US lawmakers express concern over safety of nuclear plants

US lawmakers express concern over safety of nuclear plants

"The worsening nuclear crisis in Japan is raising serious questions in the minds of many Americans about the safety and preparedness of nuclear power plants in the United States," Democrats members of the House Committee on Energy and Commerce wrote a letter to its chairman, Fred Upton, seeking a Congressional hearing on this issue.

The nuclear industry has downplayed the significance of the events in Japan, they note.
"Over the weekend, a spokesman for the Nuclear Energy Institute, the industry's lobbying organization, said: "Obviously, any time you have an incident at a nuclear plant that involves any kind of damage or an explosion, it's not good. But in the scheme of things, is it a disaster? We don't think so," according to the letter.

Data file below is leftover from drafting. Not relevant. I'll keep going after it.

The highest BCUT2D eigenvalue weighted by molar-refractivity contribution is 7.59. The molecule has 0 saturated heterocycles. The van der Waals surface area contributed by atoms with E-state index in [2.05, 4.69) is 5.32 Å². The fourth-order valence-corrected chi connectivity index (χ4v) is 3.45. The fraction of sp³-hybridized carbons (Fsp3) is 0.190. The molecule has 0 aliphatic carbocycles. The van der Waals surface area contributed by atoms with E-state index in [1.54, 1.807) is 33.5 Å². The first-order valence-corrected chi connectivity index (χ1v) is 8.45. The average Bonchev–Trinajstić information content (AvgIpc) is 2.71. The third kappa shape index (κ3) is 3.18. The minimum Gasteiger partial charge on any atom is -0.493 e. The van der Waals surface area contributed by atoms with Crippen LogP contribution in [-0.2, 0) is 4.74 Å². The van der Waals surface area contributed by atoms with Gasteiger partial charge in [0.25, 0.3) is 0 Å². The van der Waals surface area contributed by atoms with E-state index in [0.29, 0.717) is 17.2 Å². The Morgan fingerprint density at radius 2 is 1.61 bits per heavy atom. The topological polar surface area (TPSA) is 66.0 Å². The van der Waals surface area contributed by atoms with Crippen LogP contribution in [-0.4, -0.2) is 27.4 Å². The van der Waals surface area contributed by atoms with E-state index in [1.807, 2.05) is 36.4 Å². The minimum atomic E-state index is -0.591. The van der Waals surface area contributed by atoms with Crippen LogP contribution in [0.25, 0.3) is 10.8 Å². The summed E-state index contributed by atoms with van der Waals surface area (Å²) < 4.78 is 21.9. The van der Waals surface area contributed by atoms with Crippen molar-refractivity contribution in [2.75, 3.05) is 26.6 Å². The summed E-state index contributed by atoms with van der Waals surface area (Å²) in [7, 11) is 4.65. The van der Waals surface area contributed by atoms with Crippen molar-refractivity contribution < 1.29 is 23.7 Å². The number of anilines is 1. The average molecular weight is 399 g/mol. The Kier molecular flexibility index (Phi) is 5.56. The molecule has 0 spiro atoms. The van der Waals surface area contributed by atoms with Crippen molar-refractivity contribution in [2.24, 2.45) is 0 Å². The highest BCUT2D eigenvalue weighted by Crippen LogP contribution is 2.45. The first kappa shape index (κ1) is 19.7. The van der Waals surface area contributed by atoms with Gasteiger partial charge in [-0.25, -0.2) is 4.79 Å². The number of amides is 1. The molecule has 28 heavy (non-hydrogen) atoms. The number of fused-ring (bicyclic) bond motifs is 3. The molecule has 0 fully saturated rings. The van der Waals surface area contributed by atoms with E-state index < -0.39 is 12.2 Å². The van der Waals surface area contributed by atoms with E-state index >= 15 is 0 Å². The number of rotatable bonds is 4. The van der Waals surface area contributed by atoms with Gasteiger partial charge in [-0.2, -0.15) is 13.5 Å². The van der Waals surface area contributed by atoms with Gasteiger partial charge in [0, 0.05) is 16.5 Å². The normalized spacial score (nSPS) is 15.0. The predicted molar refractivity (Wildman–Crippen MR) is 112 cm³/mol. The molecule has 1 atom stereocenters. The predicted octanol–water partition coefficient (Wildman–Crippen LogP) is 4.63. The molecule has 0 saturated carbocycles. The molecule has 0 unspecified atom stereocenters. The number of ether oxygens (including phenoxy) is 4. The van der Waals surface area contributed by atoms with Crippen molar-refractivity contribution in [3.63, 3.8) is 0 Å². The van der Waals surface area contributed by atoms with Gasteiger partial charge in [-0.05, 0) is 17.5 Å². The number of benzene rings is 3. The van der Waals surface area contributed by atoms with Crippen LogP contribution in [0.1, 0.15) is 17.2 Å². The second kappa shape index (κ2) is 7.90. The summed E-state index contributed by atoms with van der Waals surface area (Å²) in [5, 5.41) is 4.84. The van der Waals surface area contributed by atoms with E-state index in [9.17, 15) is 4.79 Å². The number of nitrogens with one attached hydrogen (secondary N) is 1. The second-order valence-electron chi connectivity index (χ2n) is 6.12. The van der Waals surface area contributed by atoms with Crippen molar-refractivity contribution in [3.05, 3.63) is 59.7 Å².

Congressman said the nuclear industry has also asserted that it is far better prepared to respond to a nuclear accident than the oil industry was in responding to the blowout of BP's Macondo well.

"The vice president of nuclear operations for the Nuclear Energy Institute stated:  "The problem with the BP event is that they didn't have a Plan B. We have, I would say, sufficient defense in depth. We have Plan B, C, D and possibly E," according to the letter.

Congressmen hoped the nuclear industry’s self-confidence is warranted, but the US should not accept the industry’s assurances without conducting its own independent evaluation of the risks posed by nuclear reactors in the US and the preparedness of industry and regulators to respond to those risks.

This is especially important given that the Nuclear Regulatory Commission (NRC) is actively considering license applications for new nuclear power plants, as well as renewal licenses for older existing reactors, they said.

"In recent years, the NRC has approved over 60 license renewal applications, including several for plants with the same design as the endangered Japanese facilities.

In fact, the NRC recently voted to renew the operating license for the Vermont Yankee nuclear plant, which is of the same design as some of the reactors experiencing severe problems in Japan," they wrote.